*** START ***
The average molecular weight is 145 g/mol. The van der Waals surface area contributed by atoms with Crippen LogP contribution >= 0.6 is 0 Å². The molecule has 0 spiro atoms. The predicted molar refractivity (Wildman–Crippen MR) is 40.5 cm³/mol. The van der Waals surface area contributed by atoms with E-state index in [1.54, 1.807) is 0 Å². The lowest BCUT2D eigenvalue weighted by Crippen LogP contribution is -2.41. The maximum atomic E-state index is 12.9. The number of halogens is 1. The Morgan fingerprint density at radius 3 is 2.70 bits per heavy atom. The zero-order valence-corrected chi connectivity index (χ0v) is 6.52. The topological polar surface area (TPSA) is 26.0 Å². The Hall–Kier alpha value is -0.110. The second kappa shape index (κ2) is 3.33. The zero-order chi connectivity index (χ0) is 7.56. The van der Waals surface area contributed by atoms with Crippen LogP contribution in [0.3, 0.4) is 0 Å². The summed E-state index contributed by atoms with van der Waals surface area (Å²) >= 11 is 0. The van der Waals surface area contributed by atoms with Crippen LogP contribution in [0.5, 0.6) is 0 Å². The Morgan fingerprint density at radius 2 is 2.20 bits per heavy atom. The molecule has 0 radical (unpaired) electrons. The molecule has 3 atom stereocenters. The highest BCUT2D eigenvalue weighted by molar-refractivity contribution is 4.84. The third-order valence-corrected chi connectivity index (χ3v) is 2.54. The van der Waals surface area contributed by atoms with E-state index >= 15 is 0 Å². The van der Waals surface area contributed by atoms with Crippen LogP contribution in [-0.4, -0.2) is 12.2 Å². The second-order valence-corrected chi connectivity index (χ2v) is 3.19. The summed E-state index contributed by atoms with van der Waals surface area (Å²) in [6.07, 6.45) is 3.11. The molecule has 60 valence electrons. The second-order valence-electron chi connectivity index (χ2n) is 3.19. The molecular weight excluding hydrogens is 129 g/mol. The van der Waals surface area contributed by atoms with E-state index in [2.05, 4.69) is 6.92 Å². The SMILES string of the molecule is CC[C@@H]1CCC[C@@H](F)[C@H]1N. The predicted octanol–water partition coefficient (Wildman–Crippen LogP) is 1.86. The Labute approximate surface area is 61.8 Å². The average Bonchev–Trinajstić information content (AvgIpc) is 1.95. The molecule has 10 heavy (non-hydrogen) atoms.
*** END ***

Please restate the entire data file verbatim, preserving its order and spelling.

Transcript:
The average molecular weight is 145 g/mol. The van der Waals surface area contributed by atoms with Crippen LogP contribution >= 0.6 is 0 Å². The molecule has 0 spiro atoms. The predicted molar refractivity (Wildman–Crippen MR) is 40.5 cm³/mol. The van der Waals surface area contributed by atoms with E-state index in [1.54, 1.807) is 0 Å². The lowest BCUT2D eigenvalue weighted by Crippen LogP contribution is -2.41. The maximum atomic E-state index is 12.9. The number of halogens is 1. The Morgan fingerprint density at radius 3 is 2.70 bits per heavy atom. The zero-order valence-corrected chi connectivity index (χ0v) is 6.52. The topological polar surface area (TPSA) is 26.0 Å². The Hall–Kier alpha value is -0.110. The second kappa shape index (κ2) is 3.33. The zero-order chi connectivity index (χ0) is 7.56. The van der Waals surface area contributed by atoms with Crippen LogP contribution in [0.3, 0.4) is 0 Å². The summed E-state index contributed by atoms with van der Waals surface area (Å²) >= 11 is 0. The van der Waals surface area contributed by atoms with Crippen LogP contribution in [0.5, 0.6) is 0 Å². The Morgan fingerprint density at radius 2 is 2.20 bits per heavy atom. The molecule has 0 radical (unpaired) electrons. The molecule has 3 atom stereocenters. The highest BCUT2D eigenvalue weighted by molar-refractivity contribution is 4.84. The third-order valence-corrected chi connectivity index (χ3v) is 2.54. The van der Waals surface area contributed by atoms with E-state index >= 15 is 0 Å². The van der Waals surface area contributed by atoms with Crippen LogP contribution in [-0.4, -0.2) is 12.2 Å². The second-order valence-corrected chi connectivity index (χ2v) is 3.19. The summed E-state index contributed by atoms with van der Waals surface area (Å²) in [6.07, 6.45) is 3.11. The molecule has 60 valence electrons. The second-order valence-electron chi connectivity index (χ2n) is 3.19. The molecular weight excluding hydrogens is 129 g/mol. The van der Waals surface area contributed by atoms with E-state index in [2.05, 4.69) is 6.92 Å². The SMILES string of the molecule is CC[C@@H]1CCC[C@@H](F)[C@H]1N. The predicted octanol–water partition coefficient (Wildman–Crippen LogP) is 1.86. The Labute approximate surface area is 61.8 Å². The average Bonchev–Trinajstić information content (AvgIpc) is 1.95. The molecule has 10 heavy (non-hydrogen) atoms.